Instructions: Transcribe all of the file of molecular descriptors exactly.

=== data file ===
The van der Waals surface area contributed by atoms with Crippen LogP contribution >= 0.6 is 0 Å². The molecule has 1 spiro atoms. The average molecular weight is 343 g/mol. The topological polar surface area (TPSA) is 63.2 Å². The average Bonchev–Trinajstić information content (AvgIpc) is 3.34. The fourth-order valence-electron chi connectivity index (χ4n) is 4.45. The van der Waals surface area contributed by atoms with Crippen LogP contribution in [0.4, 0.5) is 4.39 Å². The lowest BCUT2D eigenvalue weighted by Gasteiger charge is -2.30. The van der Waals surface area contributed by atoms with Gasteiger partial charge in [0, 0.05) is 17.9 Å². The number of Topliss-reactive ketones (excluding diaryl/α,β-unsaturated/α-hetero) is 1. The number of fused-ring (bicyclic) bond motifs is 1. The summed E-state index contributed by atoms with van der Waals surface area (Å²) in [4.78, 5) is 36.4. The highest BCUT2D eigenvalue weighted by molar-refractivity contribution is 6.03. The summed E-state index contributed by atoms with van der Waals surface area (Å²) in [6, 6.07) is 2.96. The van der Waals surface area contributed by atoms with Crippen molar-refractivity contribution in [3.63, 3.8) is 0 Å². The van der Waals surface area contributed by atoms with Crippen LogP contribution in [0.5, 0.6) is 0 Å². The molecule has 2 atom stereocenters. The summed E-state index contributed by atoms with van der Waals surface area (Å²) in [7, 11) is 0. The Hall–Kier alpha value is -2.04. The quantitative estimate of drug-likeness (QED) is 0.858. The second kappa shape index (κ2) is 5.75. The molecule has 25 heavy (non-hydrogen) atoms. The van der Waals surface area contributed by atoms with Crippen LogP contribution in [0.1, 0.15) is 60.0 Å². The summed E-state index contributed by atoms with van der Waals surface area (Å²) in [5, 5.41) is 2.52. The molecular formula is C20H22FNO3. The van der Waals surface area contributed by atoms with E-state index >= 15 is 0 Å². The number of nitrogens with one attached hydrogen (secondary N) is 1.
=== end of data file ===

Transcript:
The van der Waals surface area contributed by atoms with Crippen LogP contribution >= 0.6 is 0 Å². The molecule has 1 spiro atoms. The average molecular weight is 343 g/mol. The topological polar surface area (TPSA) is 63.2 Å². The average Bonchev–Trinajstić information content (AvgIpc) is 3.34. The fourth-order valence-electron chi connectivity index (χ4n) is 4.45. The van der Waals surface area contributed by atoms with Crippen LogP contribution in [0.4, 0.5) is 4.39 Å². The lowest BCUT2D eigenvalue weighted by Gasteiger charge is -2.30. The van der Waals surface area contributed by atoms with Gasteiger partial charge in [0, 0.05) is 17.9 Å². The number of Topliss-reactive ketones (excluding diaryl/α,β-unsaturated/α-hetero) is 1. The number of fused-ring (bicyclic) bond motifs is 1. The summed E-state index contributed by atoms with van der Waals surface area (Å²) in [4.78, 5) is 36.4. The highest BCUT2D eigenvalue weighted by molar-refractivity contribution is 6.03. The summed E-state index contributed by atoms with van der Waals surface area (Å²) in [6, 6.07) is 2.96. The van der Waals surface area contributed by atoms with Crippen molar-refractivity contribution in [3.63, 3.8) is 0 Å². The van der Waals surface area contributed by atoms with Crippen LogP contribution in [0.5, 0.6) is 0 Å². The molecule has 2 atom stereocenters. The summed E-state index contributed by atoms with van der Waals surface area (Å²) in [7, 11) is 0. The Hall–Kier alpha value is -2.04. The quantitative estimate of drug-likeness (QED) is 0.858. The second kappa shape index (κ2) is 5.75. The molecule has 25 heavy (non-hydrogen) atoms. The van der Waals surface area contributed by atoms with Crippen LogP contribution in [0.1, 0.15) is 60.0 Å². The summed E-state index contributed by atoms with van der Waals surface area (Å²) in [5, 5.41) is 2.52. The molecular formula is C20H22FNO3. The van der Waals surface area contributed by atoms with E-state index >= 15 is 0 Å². The number of nitrogens with one attached hydrogen (secondary N) is 1.